“I realised that we could knock out websites easily and we could make good money but where the true value lies is in doing complex stuff, the stuff that most people couldn’t do – that’s where I positioned the business,” he says.

There came a point – due to the credit crunch and too many web designers – when the market contracted and many web design companies went to the wall. Arch however, had established itself in the value-added sector of the market and had a lot of clients outside the region and overseas and survived. By this point the company had four employees.

Around this time Linnett had the idea for Recite. When he had been identified as dyslexic at university he had been provided with software which he could download to his computer to read websites aloud and change background and text colours. But it had to be installed separately on each computer.

Linnett’s inspiration was to have a web-based cloud system which could be accessed from any computer with internet access. He didn’t embark on any market research but took his own experience of dyslexia and how the problem might be fixed, a process which might sound straightforward but took two years of development.

“I ran it past the director of IT at Northumbria University and straightaway he thought it was an amazing idea,” he says. “I kept it under wraps for a year and a half and it had almost come to a point where I didn’t want to release it in case it was a stupid idea. When I released it, it was the most nervous I’ve ever been about the business or a product. I’d spent two years of my life and invested a lot of money into this. Maybe the idea was only good in my head. So many people create things that work for them but don’t work for anybody else.”

But his fears were baseless and Recite received an enthusiastic reception. It was taken up by the Difference Engine, a programme to increase the growth of start-ups and funded in the North East by One North East and Sunderland and Middlesbrough councils. This led to an introduction to Google with which the business still has regular meetings.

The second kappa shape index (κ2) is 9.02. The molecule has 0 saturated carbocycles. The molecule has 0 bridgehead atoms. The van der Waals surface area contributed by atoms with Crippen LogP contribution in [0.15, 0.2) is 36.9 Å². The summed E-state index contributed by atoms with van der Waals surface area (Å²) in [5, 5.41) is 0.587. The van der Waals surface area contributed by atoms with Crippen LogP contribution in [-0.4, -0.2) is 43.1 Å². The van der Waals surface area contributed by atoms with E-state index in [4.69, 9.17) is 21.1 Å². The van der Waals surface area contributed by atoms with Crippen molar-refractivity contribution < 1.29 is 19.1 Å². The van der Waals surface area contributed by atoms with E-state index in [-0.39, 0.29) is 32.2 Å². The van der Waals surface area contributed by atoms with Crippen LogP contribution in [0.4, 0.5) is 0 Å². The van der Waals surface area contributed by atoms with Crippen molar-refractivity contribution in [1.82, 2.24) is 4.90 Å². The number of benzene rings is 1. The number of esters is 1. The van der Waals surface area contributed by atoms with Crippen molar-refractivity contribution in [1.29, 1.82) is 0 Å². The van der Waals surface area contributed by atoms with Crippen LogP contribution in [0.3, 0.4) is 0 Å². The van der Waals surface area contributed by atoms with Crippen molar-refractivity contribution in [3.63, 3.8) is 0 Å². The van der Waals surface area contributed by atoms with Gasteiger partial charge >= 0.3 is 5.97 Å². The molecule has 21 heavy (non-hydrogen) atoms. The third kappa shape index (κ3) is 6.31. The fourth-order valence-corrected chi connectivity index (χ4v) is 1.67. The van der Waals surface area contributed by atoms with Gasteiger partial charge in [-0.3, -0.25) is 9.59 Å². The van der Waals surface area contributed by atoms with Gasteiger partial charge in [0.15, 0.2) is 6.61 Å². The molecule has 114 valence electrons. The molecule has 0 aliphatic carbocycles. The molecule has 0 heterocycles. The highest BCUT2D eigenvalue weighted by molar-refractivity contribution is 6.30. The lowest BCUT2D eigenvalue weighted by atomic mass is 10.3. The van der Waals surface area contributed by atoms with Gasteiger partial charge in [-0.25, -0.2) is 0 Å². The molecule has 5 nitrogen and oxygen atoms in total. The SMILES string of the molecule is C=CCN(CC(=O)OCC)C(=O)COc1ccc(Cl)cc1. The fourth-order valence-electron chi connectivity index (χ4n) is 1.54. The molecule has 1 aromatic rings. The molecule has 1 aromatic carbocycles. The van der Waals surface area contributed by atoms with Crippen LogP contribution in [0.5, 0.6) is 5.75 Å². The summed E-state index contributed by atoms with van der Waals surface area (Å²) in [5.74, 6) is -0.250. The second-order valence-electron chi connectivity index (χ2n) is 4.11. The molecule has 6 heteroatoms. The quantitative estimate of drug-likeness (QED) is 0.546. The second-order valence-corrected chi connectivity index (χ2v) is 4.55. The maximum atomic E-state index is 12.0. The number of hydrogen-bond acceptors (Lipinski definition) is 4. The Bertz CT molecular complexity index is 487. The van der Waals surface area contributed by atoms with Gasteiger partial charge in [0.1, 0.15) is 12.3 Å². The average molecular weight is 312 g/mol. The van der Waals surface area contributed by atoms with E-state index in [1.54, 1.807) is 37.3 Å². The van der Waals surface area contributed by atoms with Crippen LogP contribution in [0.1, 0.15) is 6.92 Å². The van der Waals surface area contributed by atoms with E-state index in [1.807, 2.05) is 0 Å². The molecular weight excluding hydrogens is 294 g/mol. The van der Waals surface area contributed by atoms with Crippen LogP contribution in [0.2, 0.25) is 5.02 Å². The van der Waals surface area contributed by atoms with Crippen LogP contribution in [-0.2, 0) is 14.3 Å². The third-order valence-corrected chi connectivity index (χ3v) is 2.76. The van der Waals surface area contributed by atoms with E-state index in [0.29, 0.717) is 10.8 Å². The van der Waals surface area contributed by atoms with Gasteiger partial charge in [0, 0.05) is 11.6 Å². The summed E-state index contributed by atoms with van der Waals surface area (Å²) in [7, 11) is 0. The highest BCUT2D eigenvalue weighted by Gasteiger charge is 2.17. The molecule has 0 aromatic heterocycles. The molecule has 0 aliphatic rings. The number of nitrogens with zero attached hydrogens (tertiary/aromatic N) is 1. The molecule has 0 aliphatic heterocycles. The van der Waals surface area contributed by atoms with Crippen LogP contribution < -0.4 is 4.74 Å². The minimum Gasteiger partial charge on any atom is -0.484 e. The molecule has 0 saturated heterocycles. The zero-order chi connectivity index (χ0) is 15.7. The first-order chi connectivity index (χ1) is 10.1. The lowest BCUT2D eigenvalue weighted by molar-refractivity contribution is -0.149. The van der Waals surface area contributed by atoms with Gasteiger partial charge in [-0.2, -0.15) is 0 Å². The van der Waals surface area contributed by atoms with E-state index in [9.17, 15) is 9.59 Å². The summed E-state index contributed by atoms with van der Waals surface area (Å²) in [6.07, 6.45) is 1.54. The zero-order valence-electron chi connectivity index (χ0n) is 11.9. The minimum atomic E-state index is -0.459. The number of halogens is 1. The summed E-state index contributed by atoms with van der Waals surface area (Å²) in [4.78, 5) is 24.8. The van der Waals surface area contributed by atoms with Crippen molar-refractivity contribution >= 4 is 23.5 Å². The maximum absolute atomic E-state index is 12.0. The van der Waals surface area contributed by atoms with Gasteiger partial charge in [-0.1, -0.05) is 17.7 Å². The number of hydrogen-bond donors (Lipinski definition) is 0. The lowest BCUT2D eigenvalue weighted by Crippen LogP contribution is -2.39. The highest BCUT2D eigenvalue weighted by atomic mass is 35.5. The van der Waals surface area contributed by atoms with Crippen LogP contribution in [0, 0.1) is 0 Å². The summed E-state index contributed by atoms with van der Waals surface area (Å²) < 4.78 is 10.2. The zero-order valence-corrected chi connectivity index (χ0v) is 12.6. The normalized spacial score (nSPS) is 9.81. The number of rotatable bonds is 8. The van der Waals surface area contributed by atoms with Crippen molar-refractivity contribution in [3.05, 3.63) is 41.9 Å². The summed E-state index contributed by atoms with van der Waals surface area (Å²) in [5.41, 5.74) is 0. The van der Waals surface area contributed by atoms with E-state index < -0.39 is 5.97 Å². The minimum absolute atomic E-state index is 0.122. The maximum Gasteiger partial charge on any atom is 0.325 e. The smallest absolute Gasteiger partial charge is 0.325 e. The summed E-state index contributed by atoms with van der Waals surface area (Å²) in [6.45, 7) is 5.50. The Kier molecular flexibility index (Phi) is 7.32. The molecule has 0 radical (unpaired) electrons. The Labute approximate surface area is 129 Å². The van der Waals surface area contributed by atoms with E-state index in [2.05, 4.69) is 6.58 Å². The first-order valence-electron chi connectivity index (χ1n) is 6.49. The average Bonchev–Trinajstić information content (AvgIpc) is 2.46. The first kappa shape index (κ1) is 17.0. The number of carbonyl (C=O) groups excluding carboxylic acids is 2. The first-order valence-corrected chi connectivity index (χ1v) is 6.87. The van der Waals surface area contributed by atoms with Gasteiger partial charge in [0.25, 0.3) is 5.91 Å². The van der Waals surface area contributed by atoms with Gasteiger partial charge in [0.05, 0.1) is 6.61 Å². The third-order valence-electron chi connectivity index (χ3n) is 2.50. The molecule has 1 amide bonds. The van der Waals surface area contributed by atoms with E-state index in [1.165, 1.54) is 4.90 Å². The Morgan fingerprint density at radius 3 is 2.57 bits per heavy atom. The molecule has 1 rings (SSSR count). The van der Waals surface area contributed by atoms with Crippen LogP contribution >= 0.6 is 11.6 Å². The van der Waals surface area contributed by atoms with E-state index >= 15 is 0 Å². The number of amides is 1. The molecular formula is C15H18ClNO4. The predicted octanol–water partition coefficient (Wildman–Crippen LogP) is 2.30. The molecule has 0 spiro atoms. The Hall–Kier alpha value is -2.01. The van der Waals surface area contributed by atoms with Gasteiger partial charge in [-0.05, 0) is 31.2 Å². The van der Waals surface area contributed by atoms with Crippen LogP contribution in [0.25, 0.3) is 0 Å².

Then Recite, a separate business to Arch, secured investment from North Star Ventures and others worth about £400,000 and has been all over the world presenting the software. Linnett still owns 92% of the company.

The latest investment deal completed six weeks ago when Linnett was on holiday on Las Vegas.

“I was out on the drink and got a call from my solicitors telling me there was still about four or five hours worth of work to do. So I was drunk in Vegas closing a £250,000 deal. I started work at 1am and finished at 7am.”

Now Recite and Arch employ eight people. It pitched at South by Southwest, the world’s biggest technology conference. Out of hundreds of companies that applied in a presentation competition, Recite was only one of 12 selected to present and, of those 12, Recite finished third. “The judges were Microsoft, Google, Apple, it was massive,” says Linnett.

Recite has only been trading since January and has about £100,000 of sales. It already has an office in Australia and plans another in California.

“We are launching a product that is disruptive to the market. Generally if you are dyslexic you will buy a bit of software that will cost you £200. We are charging £3 to £4 a month,” he explains.

He is confident sales can reach £3m to £4m in two or three years. Given that there an estimated 54 million dyslexics in the US alone, that does not seem unreasonable.

How does he feel now that he is on the verge of huge success? “It builds up so gradually it almost becomes part of your everyday life, but every now and then I walk in and think: I’ve built this. The great thing about it is that I’ve built a team of brilliant but nice people. But, I’m perpetually disappointed in myself, that’s not an exaggeration or dramatisation. I always look back and look at things I could have done better.”

He sees himself as a serial entrepreneur in the mould of digital entrepreneurs and plans to sell Recite within the next four years.

Then he has other ideas he wishes to develop.